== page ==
Warning: Invalid argument supplied for foreach() in /home/rdsanfor/public_html/wp-content/plugins/affiliate-link-manager/index.php on line 516
Small Business Archives - R. Darren Sanford, CPA, CGMA
Mar 252016
 
Please Like and Share:

Reminder: Tangible Property Expensing Threshold is $2,500.  In late 2015, the IRS raised the safe harbor threshold for deducting certain capital items. Previously $500, the amount was raised to $2,500 for taxpayers without an applicable financial statement, or AFS.  This was a huge “win” for the AICPA.  They had been advocating for an increased threshold for quite some time. The new de minimis amount applies to costs incurred for tax years beginning on or after January 1, 2016. However, the IRS stated that it won’t raise the issue of a higher amount during an audit of an earlier tax year if the taxpayer is otherwise compliant with the regulations. This means tax professionals should discuss with their clients whether to use the increased $2,500 limit for the 2015 tax year. Keep in mind that the de minimis expense limit doesn’t impact the amount taxpayers could otherwise expense under Code Section 179.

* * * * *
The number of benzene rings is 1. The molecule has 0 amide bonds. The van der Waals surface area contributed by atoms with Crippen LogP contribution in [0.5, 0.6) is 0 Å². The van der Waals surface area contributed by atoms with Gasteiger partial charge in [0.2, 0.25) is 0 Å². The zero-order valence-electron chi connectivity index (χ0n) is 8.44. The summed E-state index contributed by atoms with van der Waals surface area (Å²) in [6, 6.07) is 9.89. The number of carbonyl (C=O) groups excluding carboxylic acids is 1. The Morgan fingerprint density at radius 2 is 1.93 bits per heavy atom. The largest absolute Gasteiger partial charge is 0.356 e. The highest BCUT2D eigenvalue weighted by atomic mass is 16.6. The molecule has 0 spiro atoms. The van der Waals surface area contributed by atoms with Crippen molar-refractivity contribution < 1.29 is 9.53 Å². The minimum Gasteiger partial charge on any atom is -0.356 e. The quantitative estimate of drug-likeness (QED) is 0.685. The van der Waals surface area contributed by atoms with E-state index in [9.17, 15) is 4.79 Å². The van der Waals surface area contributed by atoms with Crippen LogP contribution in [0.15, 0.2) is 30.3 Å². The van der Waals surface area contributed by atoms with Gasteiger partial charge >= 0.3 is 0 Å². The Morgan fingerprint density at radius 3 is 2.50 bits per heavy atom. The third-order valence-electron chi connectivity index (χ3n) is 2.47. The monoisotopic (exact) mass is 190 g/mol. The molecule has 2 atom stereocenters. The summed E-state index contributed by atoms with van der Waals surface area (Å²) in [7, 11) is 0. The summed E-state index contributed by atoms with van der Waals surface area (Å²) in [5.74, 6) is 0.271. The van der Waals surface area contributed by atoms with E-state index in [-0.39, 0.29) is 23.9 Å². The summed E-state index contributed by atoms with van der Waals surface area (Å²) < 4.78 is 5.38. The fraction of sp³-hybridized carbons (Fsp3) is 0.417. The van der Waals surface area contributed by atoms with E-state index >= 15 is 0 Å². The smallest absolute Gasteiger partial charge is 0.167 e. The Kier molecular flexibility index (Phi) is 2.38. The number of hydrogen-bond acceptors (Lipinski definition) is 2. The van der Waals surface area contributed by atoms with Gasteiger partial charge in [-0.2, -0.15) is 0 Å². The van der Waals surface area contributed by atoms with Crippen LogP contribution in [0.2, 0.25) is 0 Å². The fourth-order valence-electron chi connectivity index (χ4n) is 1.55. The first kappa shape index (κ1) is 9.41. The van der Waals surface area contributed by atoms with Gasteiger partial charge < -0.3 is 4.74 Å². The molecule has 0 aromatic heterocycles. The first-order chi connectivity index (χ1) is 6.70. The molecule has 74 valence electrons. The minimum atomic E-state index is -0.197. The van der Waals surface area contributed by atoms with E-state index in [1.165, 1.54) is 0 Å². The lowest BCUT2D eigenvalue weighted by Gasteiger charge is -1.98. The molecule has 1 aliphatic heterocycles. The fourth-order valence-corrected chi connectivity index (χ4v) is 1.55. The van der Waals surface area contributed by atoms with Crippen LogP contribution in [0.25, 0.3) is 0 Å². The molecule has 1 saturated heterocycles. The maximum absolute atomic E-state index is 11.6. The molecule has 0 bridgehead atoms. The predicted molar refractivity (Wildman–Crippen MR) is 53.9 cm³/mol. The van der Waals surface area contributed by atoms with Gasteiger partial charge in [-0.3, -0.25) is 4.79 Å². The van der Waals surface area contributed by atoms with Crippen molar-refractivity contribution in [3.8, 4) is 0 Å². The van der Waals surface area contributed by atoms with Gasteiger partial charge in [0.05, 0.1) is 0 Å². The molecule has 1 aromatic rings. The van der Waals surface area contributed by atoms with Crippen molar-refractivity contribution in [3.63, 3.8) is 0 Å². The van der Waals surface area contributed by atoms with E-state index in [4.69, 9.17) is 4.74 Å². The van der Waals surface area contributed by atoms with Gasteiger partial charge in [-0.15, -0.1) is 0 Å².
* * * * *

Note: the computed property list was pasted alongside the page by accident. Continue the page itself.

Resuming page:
This new tangible property expensing threshold amount will reduce administrative burden on the part of small businesses.

For taxpayers with an applicable financial statement, the de minimis or small-dollar threshold remains $5,000.

Note:  This change is a result of The Treasury Department and the IRS receiving more than 150 comment letters suggesting an increase in the amount of the de minimis safe harbor limit for taxpayers without an AFS. According to IRS Notice 2015-82, “commenters wrote that the $500 limitation was too low to effectively reduce the administrative burden of complying with the capitalization requirement for small – 4 – business taxpayers that frequently purchase tangible property in their trades and businesses. Commenters noted that the cost of many commonly expensed items (for example, tablet-style personal computers, smart phones, and machinery and equipment parts) typically surpass the current $500 per item or invoice threshold provided in § 1.263(a)-1(f)(1)(ii)(D). Commenters also stated that the $500 threshold does not correspond to the financial accounting policies of many small businesses, which frequently permit the deduction of amounts in excess of $500 as immaterial. Commenters noted that without an increase in the de minimis safe harbor limit for taxpayers without an AFS, a capitalization threshold in excess of $500 can only be substantiated by establishing that a taxpayer’s policy results in the clear reflection of income for federal income tax purposes, resulting in additional burden and uncertainty for taxpayers. Finally, many commenters expressed concern regarding the disparate treatment of taxpayers with an AFS compared to those without an AFS under the safe harbor requirements, stating that obtaining an AFS is cost prohibitive for many small businesses and does not adequately justify the substantially lower de minimis ceiling for these taxpayers.”